Deep red Cuprite from South West Mine, Bisbee, Cochise Co
photo by Jeff Scovil

How Math Can Help Geologists Discover New Minerals

Applying big data analysis to mineralogy offers a way to predict minerals missing from those known to science, where to find them, and where to find new deposits of valuable minerals such as gold and copper, according to a groundbreaking study.

In a paper published by American Mineralogist, scientists report the first application to mineralogy of network theory (best known for analysis of e.g. the spread of disease, terrorist networks, or Facebook connections).

The results, they say, pioneer a way to reveal mineral diversity and distribution worldwide, mineral evolution through deep time, new trends, and new deposits.

Led by Shaunna Morrison of the Deep Carbon Observatory and DCO Executive Director Robert Hazen (both at the Carnegie Institution for Science in Washington, D.C.), the paper's 12 authors include DCO colleagues Peter Fox and Ahmed Eleish at the Keck Foundation sponsored Deep-Time Data Infrastructure Data Science Teams at Rensselaer Polytechnic Institute, Troy NY.

"The quest for new mineral deposits is incessant, but until recently mineral discovery has been more a matter of luck than scientific prediction," says Dr. Morrison. "All that may change thanks to big data."

Humans have collected a vast amount of information on Earth's more than 5,200 known mineral species (each of which has a unique combination of chemical composition and atomic structure).

Millions of mineral specimens from hundreds of thousands of localities around the world have been described and catalogued. Databases containing details of where each mineral was discovered, all of its known occurrences, and the ages of those deposits are large and growing by the week.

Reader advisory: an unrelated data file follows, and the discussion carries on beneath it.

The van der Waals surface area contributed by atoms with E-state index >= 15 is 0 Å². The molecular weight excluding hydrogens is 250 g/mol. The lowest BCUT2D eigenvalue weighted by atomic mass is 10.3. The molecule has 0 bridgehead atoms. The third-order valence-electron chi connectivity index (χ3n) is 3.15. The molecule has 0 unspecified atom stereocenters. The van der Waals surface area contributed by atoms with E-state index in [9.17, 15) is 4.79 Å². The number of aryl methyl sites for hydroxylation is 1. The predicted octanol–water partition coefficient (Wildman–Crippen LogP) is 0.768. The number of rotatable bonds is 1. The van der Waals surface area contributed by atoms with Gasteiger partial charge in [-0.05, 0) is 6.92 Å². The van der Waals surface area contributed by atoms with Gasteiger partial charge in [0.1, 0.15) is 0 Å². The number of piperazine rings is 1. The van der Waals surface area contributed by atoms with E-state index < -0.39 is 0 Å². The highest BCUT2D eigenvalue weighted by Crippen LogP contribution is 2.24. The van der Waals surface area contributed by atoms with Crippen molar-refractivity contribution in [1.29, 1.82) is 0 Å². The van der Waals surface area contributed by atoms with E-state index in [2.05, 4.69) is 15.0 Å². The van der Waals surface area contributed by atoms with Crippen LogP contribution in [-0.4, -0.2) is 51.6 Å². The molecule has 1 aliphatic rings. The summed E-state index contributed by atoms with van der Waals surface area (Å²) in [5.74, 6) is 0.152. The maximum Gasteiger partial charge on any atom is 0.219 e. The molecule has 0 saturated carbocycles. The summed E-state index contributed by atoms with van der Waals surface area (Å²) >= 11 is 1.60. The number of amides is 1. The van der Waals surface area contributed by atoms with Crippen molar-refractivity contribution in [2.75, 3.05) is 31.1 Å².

Databases also record essential information on chemical compositions and a host of physical properties, including hardness, color, atomic structure, and more.

Coupled with data on the surrounding geography, the geological setting, and coexisting minerals, Earth scientists now have access to "big data" resources ripe for analysis.

Until recently, scientists didn't have the necessary modelling and visualization tools to capitalize on these giant stockpiles of information.

Network analysis offers new insight into minerals, just as complex data sets offer important understanding of social media connections, city traffic patterns, and metabolic pathways, to name a few examples.

"Big data is a big thing," says Dr. Hazen. "You hear about it in all kinds of fields -- medicine, commerce; even the US National Security Agency uses it to analyze phone records -- but until recently no one had applied big data methods to mineralogy and petrology."

"I think this is going to expand the rate of mineral discovery in ways that we can't even imagine now."

The network analysis technique enables Earth scientists to represent data from multiple variables on thousands of minerals sampled from hundreds of thousands of locations within a single graph.

These visualizations can reveal patterns of occurrence and distribution that might otherwise be hidden within a spreadsheet.

In other words, big data provides an intimate picture of which minerals coexist with each other, as well as what geological, physical, chemical, and (perhaps most surprising) biological characteristics are necessary for their appearance.

From those insights it's a relatively simple step to predict what minerals are missing from scientific lists, as well as where to go to find new deposits.

Says Dr. Hazen: "Network analysis can provide visual clues to mineralogists regarding where to go and what to look for. This is a brand new idea in the paper and I think it will open up an entirely new direction in mineralogy."